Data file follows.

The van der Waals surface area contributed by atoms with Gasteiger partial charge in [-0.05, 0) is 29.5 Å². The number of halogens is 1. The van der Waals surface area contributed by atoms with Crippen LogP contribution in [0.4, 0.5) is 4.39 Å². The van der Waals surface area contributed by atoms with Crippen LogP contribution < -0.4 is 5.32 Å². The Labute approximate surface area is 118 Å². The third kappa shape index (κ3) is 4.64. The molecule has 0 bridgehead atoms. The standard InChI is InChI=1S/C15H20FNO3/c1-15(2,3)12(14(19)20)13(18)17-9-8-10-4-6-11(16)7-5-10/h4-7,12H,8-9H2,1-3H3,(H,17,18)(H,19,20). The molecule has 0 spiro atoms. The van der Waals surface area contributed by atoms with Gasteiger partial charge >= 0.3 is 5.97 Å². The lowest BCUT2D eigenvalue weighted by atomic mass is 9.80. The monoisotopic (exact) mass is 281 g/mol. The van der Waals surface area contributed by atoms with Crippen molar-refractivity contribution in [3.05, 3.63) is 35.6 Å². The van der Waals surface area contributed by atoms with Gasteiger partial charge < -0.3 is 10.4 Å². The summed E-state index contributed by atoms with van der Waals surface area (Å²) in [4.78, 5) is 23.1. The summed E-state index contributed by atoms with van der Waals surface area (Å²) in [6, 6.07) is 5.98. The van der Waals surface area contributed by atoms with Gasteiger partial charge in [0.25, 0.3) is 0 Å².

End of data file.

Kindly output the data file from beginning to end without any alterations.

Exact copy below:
The van der Waals surface area contributed by atoms with Gasteiger partial charge in [-0.05, 0) is 29.5 Å². The number of halogens is 1. The van der Waals surface area contributed by atoms with Crippen LogP contribution in [0.4, 0.5) is 4.39 Å². The van der Waals surface area contributed by atoms with Crippen LogP contribution < -0.4 is 5.32 Å². The Labute approximate surface area is 118 Å². The third kappa shape index (κ3) is 4.64. The molecule has 0 bridgehead atoms. The standard InChI is InChI=1S/C15H20FNO3/c1-15(2,3)12(14(19)20)13(18)17-9-8-10-4-6-11(16)7-5-10/h4-7,12H,8-9H2,1-3H3,(H,17,18)(H,19,20). The molecule has 0 spiro atoms. The van der Waals surface area contributed by atoms with Gasteiger partial charge >= 0.3 is 5.97 Å². The lowest BCUT2D eigenvalue weighted by atomic mass is 9.80. The monoisotopic (exact) mass is 281 g/mol. The van der Waals surface area contributed by atoms with Crippen molar-refractivity contribution in [3.05, 3.63) is 35.6 Å². The van der Waals surface area contributed by atoms with Gasteiger partial charge < -0.3 is 10.4 Å². The summed E-state index contributed by atoms with van der Waals surface area (Å²) in [4.78, 5) is 23.1. The summed E-state index contributed by atoms with van der Waals surface area (Å²) in [6, 6.07) is 5.98. The van der Waals surface area contributed by atoms with Gasteiger partial charge in [0.25, 0.3) is 0 Å².